The $10 billion Red Sea-Dead Sea water conveyance project, a proposed 180 km pipeline and desalination plant in Jordan to transport water from the Red Sea to the Dead Sea (see Update 80, 77), was found to be technically feasible by a Bank-funded study released in January. The project, which aims to “save the Dead Sea from environmental degradation” and increase hydro-power whilst building “a symbol of peace” was criticised during the March public consultation period for its impact on water usage and the environment. NGO Friends of the Earth Middle East opposed the project, saying it “will not save the Dead Sea from environmental degradation”, instead “it threatens other critical natural and heritage resources in its path” and will induce “major Disneyland-style development”.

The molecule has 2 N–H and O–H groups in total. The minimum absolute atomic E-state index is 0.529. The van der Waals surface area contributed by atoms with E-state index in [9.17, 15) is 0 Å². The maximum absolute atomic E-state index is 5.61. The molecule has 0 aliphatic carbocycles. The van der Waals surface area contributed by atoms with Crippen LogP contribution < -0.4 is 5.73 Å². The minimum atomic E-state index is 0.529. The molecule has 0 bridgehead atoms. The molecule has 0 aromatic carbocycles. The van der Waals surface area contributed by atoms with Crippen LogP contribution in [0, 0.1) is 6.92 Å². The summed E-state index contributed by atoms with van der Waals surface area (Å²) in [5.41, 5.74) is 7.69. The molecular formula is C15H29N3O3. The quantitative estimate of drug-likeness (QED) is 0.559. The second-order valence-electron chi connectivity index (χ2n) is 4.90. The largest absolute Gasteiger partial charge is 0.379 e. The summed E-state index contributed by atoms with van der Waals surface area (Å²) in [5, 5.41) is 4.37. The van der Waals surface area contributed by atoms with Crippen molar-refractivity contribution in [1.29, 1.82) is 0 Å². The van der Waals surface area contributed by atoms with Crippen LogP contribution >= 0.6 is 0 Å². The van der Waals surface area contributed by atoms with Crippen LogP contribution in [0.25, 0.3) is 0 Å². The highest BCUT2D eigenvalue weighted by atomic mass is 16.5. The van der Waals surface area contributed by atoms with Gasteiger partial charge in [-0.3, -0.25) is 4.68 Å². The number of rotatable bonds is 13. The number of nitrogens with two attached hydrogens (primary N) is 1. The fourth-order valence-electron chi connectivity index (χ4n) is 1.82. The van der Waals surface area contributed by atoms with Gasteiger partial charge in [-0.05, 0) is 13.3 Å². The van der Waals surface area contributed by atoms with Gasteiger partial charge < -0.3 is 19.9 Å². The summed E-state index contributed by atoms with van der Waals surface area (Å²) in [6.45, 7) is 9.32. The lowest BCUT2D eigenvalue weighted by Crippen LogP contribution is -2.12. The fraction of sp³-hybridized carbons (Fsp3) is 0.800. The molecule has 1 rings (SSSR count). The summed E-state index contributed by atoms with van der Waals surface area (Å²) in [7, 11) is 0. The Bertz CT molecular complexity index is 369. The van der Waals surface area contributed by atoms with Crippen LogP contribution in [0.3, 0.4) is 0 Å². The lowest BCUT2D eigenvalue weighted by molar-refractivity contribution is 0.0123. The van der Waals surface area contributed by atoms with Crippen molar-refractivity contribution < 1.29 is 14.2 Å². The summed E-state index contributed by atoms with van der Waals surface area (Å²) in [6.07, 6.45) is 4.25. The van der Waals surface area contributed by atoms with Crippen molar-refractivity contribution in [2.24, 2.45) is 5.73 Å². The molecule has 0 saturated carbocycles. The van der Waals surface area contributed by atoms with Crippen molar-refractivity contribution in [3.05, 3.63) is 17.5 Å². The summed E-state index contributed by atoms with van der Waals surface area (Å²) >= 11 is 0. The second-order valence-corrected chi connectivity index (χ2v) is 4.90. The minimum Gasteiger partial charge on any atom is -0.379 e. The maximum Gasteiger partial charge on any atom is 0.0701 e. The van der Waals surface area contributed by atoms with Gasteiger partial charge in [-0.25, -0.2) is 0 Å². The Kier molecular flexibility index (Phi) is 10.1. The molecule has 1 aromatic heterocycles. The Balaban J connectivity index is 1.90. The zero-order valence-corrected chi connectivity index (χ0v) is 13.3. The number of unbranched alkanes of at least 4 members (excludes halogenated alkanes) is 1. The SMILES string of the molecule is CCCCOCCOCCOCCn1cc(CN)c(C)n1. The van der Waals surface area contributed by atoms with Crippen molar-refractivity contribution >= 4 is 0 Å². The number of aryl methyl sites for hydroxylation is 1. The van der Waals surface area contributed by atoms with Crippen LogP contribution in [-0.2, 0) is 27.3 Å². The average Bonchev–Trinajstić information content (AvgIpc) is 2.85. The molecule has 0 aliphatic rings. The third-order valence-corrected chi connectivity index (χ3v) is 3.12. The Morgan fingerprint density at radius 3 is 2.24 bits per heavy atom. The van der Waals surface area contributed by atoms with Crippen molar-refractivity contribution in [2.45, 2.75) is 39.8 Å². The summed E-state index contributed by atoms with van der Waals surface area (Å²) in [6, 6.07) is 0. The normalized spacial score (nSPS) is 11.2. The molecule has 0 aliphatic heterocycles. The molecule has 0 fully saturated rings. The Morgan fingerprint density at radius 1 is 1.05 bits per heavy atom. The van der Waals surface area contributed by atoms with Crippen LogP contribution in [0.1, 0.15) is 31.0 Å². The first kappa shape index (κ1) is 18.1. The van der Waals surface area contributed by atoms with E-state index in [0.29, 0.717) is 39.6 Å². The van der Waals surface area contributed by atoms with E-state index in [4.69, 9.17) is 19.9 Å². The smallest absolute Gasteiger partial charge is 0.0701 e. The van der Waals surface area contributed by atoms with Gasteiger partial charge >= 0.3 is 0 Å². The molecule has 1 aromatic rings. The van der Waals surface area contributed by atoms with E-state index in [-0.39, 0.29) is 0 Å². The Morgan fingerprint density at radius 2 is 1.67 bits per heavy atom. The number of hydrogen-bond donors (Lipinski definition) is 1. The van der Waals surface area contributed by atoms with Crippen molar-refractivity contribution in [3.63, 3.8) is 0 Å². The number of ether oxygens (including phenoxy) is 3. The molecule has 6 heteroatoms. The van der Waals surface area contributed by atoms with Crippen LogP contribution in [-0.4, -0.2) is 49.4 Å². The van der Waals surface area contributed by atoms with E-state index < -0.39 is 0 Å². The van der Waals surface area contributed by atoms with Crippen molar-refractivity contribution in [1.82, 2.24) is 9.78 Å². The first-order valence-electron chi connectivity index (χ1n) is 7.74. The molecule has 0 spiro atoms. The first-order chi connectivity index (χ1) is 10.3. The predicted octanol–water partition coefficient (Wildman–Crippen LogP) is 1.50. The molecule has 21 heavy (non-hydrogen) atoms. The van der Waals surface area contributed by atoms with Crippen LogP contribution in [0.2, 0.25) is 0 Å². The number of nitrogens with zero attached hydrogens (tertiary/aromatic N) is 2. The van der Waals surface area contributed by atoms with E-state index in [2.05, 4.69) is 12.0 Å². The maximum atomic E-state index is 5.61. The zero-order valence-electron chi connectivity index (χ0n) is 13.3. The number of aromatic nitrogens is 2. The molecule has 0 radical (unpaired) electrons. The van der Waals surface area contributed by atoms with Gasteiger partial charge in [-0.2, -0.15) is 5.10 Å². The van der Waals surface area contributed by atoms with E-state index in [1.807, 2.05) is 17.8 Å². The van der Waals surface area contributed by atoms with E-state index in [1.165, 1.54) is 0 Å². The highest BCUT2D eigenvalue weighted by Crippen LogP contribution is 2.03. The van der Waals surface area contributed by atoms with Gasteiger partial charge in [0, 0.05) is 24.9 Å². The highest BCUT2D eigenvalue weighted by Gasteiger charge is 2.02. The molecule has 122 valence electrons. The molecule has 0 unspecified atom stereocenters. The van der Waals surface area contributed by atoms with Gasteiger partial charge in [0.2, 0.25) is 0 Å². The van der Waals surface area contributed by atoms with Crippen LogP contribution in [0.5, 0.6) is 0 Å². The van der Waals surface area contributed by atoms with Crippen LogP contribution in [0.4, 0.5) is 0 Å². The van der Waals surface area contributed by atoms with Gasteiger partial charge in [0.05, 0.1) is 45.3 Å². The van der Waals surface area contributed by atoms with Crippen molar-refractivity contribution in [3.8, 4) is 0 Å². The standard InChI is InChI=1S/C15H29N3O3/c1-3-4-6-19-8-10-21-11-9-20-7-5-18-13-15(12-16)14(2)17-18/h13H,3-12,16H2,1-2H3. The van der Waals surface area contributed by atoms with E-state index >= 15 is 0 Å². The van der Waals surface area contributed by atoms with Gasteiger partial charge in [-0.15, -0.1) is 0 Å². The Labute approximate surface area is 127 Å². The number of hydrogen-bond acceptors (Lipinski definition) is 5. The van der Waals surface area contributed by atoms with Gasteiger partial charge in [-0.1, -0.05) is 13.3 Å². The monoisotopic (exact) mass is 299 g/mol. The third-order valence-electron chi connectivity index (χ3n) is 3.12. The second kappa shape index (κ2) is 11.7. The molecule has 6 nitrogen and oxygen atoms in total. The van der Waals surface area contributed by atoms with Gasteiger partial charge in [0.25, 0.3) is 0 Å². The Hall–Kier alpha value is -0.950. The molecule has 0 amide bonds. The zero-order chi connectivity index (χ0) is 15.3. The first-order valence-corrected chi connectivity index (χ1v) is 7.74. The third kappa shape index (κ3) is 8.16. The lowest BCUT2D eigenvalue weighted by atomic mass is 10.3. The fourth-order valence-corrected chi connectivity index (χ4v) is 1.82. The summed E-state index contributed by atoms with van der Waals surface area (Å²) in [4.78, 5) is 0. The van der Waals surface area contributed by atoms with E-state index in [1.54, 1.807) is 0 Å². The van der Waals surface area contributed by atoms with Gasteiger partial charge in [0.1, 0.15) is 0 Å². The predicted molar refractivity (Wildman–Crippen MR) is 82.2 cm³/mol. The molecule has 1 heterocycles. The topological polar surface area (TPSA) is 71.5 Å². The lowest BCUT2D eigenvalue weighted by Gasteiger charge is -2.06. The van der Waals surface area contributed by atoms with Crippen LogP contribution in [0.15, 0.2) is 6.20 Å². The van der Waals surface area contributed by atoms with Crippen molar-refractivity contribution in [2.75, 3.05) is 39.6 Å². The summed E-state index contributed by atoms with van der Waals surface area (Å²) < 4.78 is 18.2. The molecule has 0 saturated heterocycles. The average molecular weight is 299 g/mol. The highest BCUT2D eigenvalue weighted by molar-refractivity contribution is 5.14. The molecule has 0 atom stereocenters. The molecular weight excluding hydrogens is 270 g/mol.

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New Bretton Woods Project report reveals World Bank Group channelling crucial development resources to banks instead of directly investing in pro-poor projects.
In December 2013, the German Development Institute, Friedrich-Ebert-Stiftung and Bretton Woods Project, in collaboration with the G-24, hosted a high-level workshop in Berlin to foster an open exchange on the profound changes in the global economy and the implications for global economic governance and its constituent institutions and members.
The Bretton Woods Project is an ActionAid hosted project (UK registered charity no. 274467).